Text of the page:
I am watching this eye-opening film and I am thinking to myself how great it is that ASTRA Film Festival gives us the opportunity to also look at ultra-nationalist world and try to understand it better. I strongly believe that demonizing far-right activists and supporters makes no sense because they are among us and all we can do is try to have a dialogue. Then I start thinking about the political believes of ASTRA Film Festival attenders: “I’m quite sure, most of the people that come here annually are inclined to leftist ideology… I wonder if there is anybody… even one person who genuinely enjoys the category ‘Far-right near us’ and agrees to the ideas represented in these documentaries…”. And just as I think that, I hear someone behind me quietly singing along to the German anthem from the film (there’s a scene where the party supporters start to sing the German anthem). I don’t pay much attention, I could have done the same if I would hear the Georgian anthem. Then the Q&A session starts and the young producer, Theresa Bacza is ready to answer our question. To my surprise, an elderly person behind me (the one that was singing before) raises his hand and expresses his deep gratitude for screening this film since he is one of the AfD voters and he thinks that everybody should see it to understand how great the party actually is. There’s an awkward silence, I exchange an ironic smile with a volunteer and the Q&A continues. Far right near us… in this case, literally.
The film shows young activists of ultra-nationalist Bulgarian movement who organize different events, marches and gatherings where they share their far-right aspirations and explain their reasoning to the audience. We get the chance to “attend” a classroom lesson where even younger students express their nationalist beliefs and some teachers encourage their way of thinking. The film leaves us with a million questions of what the future holds for Europe.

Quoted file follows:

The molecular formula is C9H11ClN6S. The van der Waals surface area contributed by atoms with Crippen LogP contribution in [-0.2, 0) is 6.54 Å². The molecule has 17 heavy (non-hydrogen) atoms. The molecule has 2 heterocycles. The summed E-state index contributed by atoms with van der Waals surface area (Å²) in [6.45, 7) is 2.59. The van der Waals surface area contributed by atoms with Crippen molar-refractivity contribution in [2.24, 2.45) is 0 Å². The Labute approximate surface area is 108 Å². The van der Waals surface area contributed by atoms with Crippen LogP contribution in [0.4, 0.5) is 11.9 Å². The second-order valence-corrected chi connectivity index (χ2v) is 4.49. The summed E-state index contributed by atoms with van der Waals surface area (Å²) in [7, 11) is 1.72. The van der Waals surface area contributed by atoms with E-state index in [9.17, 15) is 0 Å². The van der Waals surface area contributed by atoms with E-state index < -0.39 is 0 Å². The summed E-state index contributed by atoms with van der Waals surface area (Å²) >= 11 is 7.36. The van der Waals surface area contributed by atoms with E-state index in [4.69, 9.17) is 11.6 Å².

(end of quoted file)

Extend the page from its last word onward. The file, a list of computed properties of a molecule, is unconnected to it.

While the film ‘Meuthen’s Party’ left me with a feeling that maybe the older generation in Germany finds it difficult to get accustomed to all the immigrants due to the refugee crisis and maybe on some level, I could understand their reluctance to a different way of living (even though, in reality, the majority AfD supporters are from 30 to 59 years old), in ‘Long Live Bulgaria’ we observe young people of the approximate age range of 4-20 who are completely convinced that Bulgaria is the greatest country of all and that Roma people, Turks or any other ethnic minority who lives in Bulgaria cannot be considered as one of them. What is even more scary, is that even a director of a theater in their small city and some teachers encourage young people for their “patriotic aspirations”.